The hock (known as the ankle in man) connects the paw (talus and calcaneus bones) to the shin bones (tibia and fibula). This joint is held together by a set of ligaments primarily located on the inner and outer sides of the joint.
Cause of hock dislocation
Hock dislocation occurs with tearing of collateral ligaments or fracture of bones that make up the hock joint. The most common causes of a hock dislocation include being stepped on by a human; being hit by a car; getting the paw caught in a chain-linked fence; or getting the paw caught in a hole in the ground when running. Sometimes the injury will result in an open wound over the dislocated hock. This could potentially result in infection and delayed healing.
Signs and diagnosis
The clinical signs of a dislocated hock include lameness, swelling and abnormal movement of the joint (instability). In order to determine which ligaments or bones are fractured, stress X-rays (pressure is applied to hock during the X-ray) are done while the patient is under heavy sedation or full anesthesia. The information gathered from this study is critical to determine the type of surgical repair required. Prior to anesthesia and surgery, blood work is done in order to evaluate the health of the internal organs.
Surgery is frequently essential to correct a hock dislocation and involves repairing the fractured bone or reconstructing the torn ligament. If a fractured bone is found, surgical repair may require the use of a pin, wire, plate and screws (see figure right). If a torn ligament is present, one or more metal anchors are usually placed in the bones of the hock joint for attachment of a synthetic ligament. In some cases, there is extensive damage or fractures of the bones in the hock, and a fusion of the joint(s) is/are needed. This involves removing the cartilage from the joints, packing the affected joints with bone graft collected from the patient’s pelvis or shoulder and stabilizing the joint with screws or a plate and screws.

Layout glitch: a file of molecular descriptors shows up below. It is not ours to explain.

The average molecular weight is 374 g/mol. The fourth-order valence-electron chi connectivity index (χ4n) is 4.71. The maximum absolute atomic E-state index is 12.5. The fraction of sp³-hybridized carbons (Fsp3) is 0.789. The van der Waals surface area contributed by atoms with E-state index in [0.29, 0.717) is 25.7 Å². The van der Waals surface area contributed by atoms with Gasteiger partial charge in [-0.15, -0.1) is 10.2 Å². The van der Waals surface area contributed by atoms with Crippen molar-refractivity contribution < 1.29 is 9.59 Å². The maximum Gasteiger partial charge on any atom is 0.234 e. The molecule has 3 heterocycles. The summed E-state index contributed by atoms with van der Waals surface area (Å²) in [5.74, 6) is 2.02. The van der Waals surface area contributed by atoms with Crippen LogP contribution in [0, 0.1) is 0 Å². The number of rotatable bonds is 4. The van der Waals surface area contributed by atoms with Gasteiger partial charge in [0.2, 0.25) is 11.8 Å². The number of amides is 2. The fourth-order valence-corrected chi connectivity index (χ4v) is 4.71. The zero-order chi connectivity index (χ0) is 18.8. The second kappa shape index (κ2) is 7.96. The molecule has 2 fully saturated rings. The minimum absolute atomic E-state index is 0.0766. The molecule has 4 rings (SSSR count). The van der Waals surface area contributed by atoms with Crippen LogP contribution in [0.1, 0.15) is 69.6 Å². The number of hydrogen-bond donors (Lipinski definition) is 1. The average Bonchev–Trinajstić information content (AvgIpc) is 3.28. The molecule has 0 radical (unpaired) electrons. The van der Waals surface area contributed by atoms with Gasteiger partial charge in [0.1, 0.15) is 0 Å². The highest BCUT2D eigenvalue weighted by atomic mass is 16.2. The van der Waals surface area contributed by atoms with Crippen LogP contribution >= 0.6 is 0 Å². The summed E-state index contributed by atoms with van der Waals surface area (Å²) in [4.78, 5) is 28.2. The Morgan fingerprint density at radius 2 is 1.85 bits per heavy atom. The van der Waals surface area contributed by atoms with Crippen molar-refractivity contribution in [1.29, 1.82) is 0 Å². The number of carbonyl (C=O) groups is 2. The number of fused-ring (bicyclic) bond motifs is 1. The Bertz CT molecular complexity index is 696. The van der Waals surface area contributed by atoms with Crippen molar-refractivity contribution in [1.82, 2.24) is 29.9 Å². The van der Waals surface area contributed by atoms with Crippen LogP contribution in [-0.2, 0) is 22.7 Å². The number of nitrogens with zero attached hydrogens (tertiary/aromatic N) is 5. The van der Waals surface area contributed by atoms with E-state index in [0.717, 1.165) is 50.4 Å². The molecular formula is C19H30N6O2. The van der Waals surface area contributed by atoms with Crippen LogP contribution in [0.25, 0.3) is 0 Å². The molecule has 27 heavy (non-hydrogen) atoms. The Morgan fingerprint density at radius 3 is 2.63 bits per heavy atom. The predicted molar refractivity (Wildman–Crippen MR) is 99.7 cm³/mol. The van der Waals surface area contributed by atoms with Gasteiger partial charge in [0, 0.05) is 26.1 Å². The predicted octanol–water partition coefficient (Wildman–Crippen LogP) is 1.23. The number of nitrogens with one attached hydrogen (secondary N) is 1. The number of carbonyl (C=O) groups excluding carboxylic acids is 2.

Surgical repair of a dislocated hock caused by a fracture has the best prognosis. Most of these patients respond very well to treatment with resolution of lameness. If arthritis of the joint develops, the pet may have some residual stiffness noted with heavy exercise or after long periods of rest.
The prognosis following repair of a torn ligament in the hock usually carries only a fair prognosis as arthritis will likely develop within the damaged joints, which may cause stiffness of the limb with heavy exercise, after weather changes or after napping. Medications can be prescribed to alleviate these signs. Uncommon complications associated with surgery include infection, breakage of the screws and cold sensitivity to the implanted screws (during cold weather).
For more information on this subject, speak to the veterinarian who is treating your pet.